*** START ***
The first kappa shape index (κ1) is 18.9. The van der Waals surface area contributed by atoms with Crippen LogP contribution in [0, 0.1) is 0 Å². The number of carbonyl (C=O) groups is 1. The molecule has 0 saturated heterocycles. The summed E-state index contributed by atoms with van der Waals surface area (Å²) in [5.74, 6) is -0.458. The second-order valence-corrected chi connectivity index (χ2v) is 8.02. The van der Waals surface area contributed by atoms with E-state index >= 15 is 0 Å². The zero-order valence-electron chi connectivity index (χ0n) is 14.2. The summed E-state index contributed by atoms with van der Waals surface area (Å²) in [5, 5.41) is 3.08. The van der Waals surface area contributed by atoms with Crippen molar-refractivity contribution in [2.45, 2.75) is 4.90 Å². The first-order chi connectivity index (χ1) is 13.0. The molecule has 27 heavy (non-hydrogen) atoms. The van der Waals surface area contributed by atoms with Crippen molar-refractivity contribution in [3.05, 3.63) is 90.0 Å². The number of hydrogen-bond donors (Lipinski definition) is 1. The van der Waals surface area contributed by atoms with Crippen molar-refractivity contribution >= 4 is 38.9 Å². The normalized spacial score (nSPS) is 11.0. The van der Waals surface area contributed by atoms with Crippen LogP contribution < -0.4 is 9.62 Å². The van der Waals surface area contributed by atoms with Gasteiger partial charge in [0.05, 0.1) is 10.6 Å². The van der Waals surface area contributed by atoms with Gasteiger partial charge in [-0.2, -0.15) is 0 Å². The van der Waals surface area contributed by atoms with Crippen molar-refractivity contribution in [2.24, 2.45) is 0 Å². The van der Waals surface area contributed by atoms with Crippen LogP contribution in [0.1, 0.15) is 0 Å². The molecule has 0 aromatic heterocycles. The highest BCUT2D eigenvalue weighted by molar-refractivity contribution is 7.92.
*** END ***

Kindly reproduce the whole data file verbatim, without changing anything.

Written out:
The first kappa shape index (κ1) is 18.9. The van der Waals surface area contributed by atoms with Crippen LogP contribution in [0, 0.1) is 0 Å². The number of carbonyl (C=O) groups is 1. The molecule has 0 saturated heterocycles. The summed E-state index contributed by atoms with van der Waals surface area (Å²) in [5.74, 6) is -0.458. The second-order valence-corrected chi connectivity index (χ2v) is 8.02. The van der Waals surface area contributed by atoms with E-state index >= 15 is 0 Å². The zero-order valence-electron chi connectivity index (χ0n) is 14.2. The summed E-state index contributed by atoms with van der Waals surface area (Å²) in [5, 5.41) is 3.08. The van der Waals surface area contributed by atoms with Crippen molar-refractivity contribution in [2.45, 2.75) is 4.90 Å². The first-order chi connectivity index (χ1) is 13.0. The molecule has 27 heavy (non-hydrogen) atoms. The van der Waals surface area contributed by atoms with Crippen molar-refractivity contribution in [3.05, 3.63) is 90.0 Å². The number of hydrogen-bond donors (Lipinski definition) is 1. The van der Waals surface area contributed by atoms with Crippen molar-refractivity contribution >= 4 is 38.9 Å². The normalized spacial score (nSPS) is 11.0. The van der Waals surface area contributed by atoms with Crippen LogP contribution < -0.4 is 9.62 Å². The van der Waals surface area contributed by atoms with Gasteiger partial charge in [0.05, 0.1) is 10.6 Å². The van der Waals surface area contributed by atoms with Gasteiger partial charge in [-0.2, -0.15) is 0 Å². The van der Waals surface area contributed by atoms with Crippen molar-refractivity contribution in [2.24, 2.45) is 0 Å². The van der Waals surface area contributed by atoms with Crippen LogP contribution in [0.1, 0.15) is 0 Å². The molecule has 0 aromatic heterocycles. The highest BCUT2D eigenvalue weighted by molar-refractivity contribution is 7.92.